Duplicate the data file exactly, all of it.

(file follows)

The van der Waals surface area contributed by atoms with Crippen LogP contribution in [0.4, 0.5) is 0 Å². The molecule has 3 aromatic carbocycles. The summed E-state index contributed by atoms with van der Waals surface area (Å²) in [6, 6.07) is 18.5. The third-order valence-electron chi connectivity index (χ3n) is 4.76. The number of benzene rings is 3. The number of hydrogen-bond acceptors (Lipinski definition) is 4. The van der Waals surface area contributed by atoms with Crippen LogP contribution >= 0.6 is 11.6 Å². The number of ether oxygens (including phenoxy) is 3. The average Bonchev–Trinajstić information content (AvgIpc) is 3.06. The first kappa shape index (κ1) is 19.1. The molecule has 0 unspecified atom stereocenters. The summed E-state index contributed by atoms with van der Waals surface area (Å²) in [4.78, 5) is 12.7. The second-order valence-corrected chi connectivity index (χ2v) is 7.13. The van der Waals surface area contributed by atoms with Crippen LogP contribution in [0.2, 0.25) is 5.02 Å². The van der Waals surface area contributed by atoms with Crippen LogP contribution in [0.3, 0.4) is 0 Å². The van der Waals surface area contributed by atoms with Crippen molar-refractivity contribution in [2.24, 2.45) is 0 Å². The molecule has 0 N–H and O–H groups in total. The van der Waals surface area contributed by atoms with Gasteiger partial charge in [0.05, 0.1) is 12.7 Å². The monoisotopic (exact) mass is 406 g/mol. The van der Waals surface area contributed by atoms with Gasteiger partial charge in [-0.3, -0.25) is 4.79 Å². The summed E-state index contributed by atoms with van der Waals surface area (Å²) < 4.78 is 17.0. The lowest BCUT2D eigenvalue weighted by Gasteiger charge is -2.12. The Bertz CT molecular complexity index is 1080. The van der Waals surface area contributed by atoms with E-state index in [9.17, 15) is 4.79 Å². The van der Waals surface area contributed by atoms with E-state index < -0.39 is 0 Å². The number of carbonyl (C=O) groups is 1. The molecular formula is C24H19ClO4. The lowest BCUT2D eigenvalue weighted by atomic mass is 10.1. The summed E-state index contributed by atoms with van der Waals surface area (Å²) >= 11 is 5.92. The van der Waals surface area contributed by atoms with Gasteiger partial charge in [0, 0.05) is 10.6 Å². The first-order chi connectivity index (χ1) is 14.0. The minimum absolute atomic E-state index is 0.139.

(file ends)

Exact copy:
The van der Waals surface area contributed by atoms with Crippen LogP contribution in [0.4, 0.5) is 0 Å². The molecule has 3 aromatic carbocycles. The summed E-state index contributed by atoms with van der Waals surface area (Å²) in [6, 6.07) is 18.5. The third-order valence-electron chi connectivity index (χ3n) is 4.76. The number of benzene rings is 3. The number of hydrogen-bond acceptors (Lipinski definition) is 4. The van der Waals surface area contributed by atoms with Crippen LogP contribution >= 0.6 is 11.6 Å². The number of ether oxygens (including phenoxy) is 3. The average Bonchev–Trinajstić information content (AvgIpc) is 3.06. The first kappa shape index (κ1) is 19.1. The molecule has 0 unspecified atom stereocenters. The summed E-state index contributed by atoms with van der Waals surface area (Å²) in [4.78, 5) is 12.7. The second-order valence-corrected chi connectivity index (χ2v) is 7.13. The van der Waals surface area contributed by atoms with Crippen LogP contribution in [0.2, 0.25) is 5.02 Å². The van der Waals surface area contributed by atoms with Crippen LogP contribution in [0.3, 0.4) is 0 Å². The van der Waals surface area contributed by atoms with Crippen molar-refractivity contribution in [2.24, 2.45) is 0 Å². The molecule has 0 N–H and O–H groups in total. The van der Waals surface area contributed by atoms with Gasteiger partial charge in [0.05, 0.1) is 12.7 Å². The monoisotopic (exact) mass is 406 g/mol. The van der Waals surface area contributed by atoms with Gasteiger partial charge in [-0.3, -0.25) is 4.79 Å². The summed E-state index contributed by atoms with van der Waals surface area (Å²) < 4.78 is 17.0. The lowest BCUT2D eigenvalue weighted by Gasteiger charge is -2.12. The Bertz CT molecular complexity index is 1080. The van der Waals surface area contributed by atoms with E-state index in [9.17, 15) is 4.79 Å². The van der Waals surface area contributed by atoms with E-state index < -0.39 is 0 Å². The number of carbonyl (C=O) groups is 1. The molecular formula is C24H19ClO4. The lowest BCUT2D eigenvalue weighted by atomic mass is 10.1. The summed E-state index contributed by atoms with van der Waals surface area (Å²) >= 11 is 5.92. The van der Waals surface area contributed by atoms with Gasteiger partial charge in [0, 0.05) is 10.6 Å². The first-order chi connectivity index (χ1) is 14.0. The minimum absolute atomic E-state index is 0.139.